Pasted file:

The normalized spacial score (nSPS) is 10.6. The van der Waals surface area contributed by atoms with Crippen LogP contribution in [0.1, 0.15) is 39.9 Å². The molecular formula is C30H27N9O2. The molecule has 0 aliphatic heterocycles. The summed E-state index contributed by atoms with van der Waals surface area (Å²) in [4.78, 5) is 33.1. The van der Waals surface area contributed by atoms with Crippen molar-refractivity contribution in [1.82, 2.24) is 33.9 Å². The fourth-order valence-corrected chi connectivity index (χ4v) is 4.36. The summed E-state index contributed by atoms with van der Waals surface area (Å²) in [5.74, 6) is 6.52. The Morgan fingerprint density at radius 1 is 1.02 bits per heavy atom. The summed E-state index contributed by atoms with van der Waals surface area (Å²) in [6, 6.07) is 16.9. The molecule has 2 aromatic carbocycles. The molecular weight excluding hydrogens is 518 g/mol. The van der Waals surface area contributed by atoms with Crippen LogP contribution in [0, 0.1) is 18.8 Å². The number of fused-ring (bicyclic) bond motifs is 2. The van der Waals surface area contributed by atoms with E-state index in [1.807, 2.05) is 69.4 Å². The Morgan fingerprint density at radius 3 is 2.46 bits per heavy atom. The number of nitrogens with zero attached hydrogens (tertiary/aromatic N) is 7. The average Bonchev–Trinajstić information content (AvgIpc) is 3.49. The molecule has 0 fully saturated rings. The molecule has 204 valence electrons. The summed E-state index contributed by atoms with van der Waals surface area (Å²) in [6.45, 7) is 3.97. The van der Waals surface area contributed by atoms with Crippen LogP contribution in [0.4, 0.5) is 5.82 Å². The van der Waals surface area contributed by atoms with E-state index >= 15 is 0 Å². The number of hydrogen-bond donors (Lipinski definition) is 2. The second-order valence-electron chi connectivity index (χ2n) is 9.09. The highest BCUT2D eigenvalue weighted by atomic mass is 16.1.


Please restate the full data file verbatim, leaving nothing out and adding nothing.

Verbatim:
The normalized spacial score (nSPS) is 10.6. The van der Waals surface area contributed by atoms with Crippen LogP contribution in [0.1, 0.15) is 39.9 Å². The molecular formula is C30H27N9O2. The molecule has 0 aliphatic heterocycles. The summed E-state index contributed by atoms with van der Waals surface area (Å²) in [4.78, 5) is 33.1. The van der Waals surface area contributed by atoms with Crippen molar-refractivity contribution in [1.82, 2.24) is 33.9 Å². The fourth-order valence-corrected chi connectivity index (χ4v) is 4.36. The summed E-state index contributed by atoms with van der Waals surface area (Å²) in [5.74, 6) is 6.52. The Morgan fingerprint density at radius 1 is 1.02 bits per heavy atom. The summed E-state index contributed by atoms with van der Waals surface area (Å²) in [6, 6.07) is 16.9. The molecule has 2 aromatic carbocycles. The molecular weight excluding hydrogens is 518 g/mol. The van der Waals surface area contributed by atoms with Crippen LogP contribution in [0, 0.1) is 18.8 Å². The number of fused-ring (bicyclic) bond motifs is 2. The van der Waals surface area contributed by atoms with E-state index in [1.807, 2.05) is 69.4 Å². The Morgan fingerprint density at radius 3 is 2.46 bits per heavy atom. The number of nitrogens with zero attached hydrogens (tertiary/aromatic N) is 7. The average Bonchev–Trinajstić information content (AvgIpc) is 3.49. The molecule has 0 fully saturated rings. The molecule has 204 valence electrons. The summed E-state index contributed by atoms with van der Waals surface area (Å²) in [6.45, 7) is 3.97. The van der Waals surface area contributed by atoms with Crippen LogP contribution in [0.4, 0.5) is 5.82 Å². The van der Waals surface area contributed by atoms with E-state index >= 15 is 0 Å². The number of hydrogen-bond donors (Lipinski definition) is 2. The second-order valence-electron chi connectivity index (χ2n) is 9.09. The highest BCUT2D eigenvalue weighted by atomic mass is 16.1.